Sweet Home Chicago
Today's UPI column
late here for the voting message - but I know you all did your job. Election days always make me homesick.
So There I was...
…poll watching in the 44th Ward of the City of Chicago, 1975. I was a youthful volunteer in the office of Alderman Richard Simpson, one of the two independent aldermen in the city run by Richard J. Daley, now known to history as Richard the First. I wasn’t old enough to vote but I was bright enough to poll watch. Poll watching was a tradition necessitated by corruption. The voting machines were those big mechanical monsters with the levers that clicked and the Las Vegas style side arm that swept your vote into the count with that satisfying "Ka-chunk.” At the end of the day a human had to open up the machine and look in the back and call out the numbers. Another human wrote the number down as they were called out, another human carried the book downtown, where more humans tallied the numbers from the books. And at each step of the way we assigned a human to watch the official human. Did he call out the number that was there? Did he write down the number that was called out? Did that book stop anywhere between the precinct and city hall? At each step corruption had its chance, and at each step we watched them. It worked pretty well as long as you had an army of volunteers.
This was quite an education for a young, optimistic kid interested in politics. City hall was a trip in those days. All the aldermen were men, and they were all white. Few of the staffers were female, and fewer still youngsters, but somehow I had the run of the place. The rooms of city hall were blue and brown with cigarette and cigar haze; the former tended to float above the latter. They had a thirty-gallon coffee urn, and they made the coffee on Monday and re-heated it all week. Friday coffee dissolved metal. You got tough or croaked. The guy I worked for lost every vote 48-2, but he knew he was right so it didn’t matter. Wrigley Field was in the 44th, and on a sunny, summer day (pre-lights at Wrigley) nobody cared if you took the afternoon off and took in a game. All in all it was a sweet deal.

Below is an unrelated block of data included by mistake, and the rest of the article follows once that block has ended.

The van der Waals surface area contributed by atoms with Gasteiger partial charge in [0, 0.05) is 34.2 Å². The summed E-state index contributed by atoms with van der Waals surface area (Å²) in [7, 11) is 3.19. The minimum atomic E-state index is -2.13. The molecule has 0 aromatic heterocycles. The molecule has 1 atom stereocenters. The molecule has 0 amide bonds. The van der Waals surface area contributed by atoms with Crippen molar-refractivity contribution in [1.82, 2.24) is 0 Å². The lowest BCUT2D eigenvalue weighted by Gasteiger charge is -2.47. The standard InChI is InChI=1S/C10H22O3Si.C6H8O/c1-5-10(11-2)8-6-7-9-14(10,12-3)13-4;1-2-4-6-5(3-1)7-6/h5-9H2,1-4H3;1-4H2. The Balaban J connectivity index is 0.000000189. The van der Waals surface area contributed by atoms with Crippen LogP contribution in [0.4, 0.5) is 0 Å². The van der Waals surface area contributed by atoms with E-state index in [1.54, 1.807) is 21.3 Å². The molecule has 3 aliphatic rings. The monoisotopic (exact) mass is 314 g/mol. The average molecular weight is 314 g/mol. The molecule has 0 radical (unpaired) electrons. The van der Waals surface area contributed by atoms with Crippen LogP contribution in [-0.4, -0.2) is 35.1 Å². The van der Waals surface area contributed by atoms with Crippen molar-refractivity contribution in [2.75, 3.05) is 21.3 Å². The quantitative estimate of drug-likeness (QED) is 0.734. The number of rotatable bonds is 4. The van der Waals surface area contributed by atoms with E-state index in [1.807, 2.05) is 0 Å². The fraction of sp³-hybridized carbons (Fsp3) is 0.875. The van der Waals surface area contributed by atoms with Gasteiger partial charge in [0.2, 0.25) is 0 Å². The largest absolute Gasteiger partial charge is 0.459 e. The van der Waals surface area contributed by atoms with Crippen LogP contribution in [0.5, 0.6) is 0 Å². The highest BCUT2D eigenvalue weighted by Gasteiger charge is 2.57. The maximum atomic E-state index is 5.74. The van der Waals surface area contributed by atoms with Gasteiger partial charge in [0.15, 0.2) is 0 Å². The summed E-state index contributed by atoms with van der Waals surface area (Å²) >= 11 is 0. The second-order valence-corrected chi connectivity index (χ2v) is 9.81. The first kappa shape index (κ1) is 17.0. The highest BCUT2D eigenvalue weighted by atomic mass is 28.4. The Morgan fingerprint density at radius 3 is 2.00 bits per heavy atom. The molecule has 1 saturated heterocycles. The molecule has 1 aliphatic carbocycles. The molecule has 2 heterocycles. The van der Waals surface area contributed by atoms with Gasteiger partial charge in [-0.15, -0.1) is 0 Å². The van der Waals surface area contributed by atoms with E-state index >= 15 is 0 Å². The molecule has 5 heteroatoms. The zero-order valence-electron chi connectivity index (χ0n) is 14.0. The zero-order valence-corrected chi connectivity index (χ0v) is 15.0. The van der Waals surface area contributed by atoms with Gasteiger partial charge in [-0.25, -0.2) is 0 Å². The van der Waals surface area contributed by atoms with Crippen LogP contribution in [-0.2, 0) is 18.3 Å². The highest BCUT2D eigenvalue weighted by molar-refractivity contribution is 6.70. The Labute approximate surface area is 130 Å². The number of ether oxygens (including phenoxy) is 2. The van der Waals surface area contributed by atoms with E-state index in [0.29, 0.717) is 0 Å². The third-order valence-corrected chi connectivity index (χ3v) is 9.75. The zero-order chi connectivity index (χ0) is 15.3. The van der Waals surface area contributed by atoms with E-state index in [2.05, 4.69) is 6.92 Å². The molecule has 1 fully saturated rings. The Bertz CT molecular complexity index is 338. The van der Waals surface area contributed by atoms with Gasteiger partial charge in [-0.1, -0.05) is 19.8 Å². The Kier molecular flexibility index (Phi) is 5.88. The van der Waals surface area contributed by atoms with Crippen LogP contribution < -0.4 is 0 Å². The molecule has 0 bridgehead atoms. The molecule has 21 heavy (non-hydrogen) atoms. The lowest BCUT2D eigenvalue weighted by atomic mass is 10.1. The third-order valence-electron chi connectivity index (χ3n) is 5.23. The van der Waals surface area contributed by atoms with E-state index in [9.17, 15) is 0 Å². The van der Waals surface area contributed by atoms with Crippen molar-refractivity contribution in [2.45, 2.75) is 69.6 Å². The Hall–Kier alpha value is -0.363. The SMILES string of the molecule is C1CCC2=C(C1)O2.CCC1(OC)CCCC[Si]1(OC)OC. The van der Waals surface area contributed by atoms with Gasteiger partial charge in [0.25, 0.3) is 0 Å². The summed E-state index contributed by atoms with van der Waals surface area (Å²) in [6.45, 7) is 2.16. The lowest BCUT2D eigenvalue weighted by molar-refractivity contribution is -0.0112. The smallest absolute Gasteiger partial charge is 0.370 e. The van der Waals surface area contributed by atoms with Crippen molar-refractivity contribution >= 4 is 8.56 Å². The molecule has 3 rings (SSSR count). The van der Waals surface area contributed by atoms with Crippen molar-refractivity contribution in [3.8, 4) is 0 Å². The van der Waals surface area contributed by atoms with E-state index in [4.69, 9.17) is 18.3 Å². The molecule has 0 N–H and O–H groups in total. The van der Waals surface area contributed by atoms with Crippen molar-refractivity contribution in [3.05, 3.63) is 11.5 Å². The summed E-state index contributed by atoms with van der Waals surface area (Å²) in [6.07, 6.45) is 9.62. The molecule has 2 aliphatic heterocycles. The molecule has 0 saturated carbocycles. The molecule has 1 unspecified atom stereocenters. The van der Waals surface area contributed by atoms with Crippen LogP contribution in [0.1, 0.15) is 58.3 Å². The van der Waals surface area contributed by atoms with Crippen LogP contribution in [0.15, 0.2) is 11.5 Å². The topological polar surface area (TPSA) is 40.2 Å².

I learned to take corruption as part of the package. There was a precinct in the city that was nothing but a mom and pop store and a cemetery, but that precinct turned out a large vote every time the Mayor was up for election. The bums loved Election Day; voting for whiskey kept them busy all day long. But I also learned that you could deal with corruption – you could witness to it – you could moderate it. Some days you could even talk to it and get stuff done.
The ironic truth was that while Dick Simpson may have needed poll watchers to get his votes counted, the Mayor never needed corruption to get his. Cook County Illinois may have stole the 1960 election for JFK, but the people of the City of Chicago loved Mayor Daley; he won by an honest landslide every time. The garbage got picked up, the snow got plowed, and everybody knew the rules.
My driver’s education teacher stood before our class and showed us how to fold a ten dollar bill behind our driver’s license in just the right way and then to present the whole wallet to the cop.
”Never, I mean NEVER, offer a cop a bribe,” He said.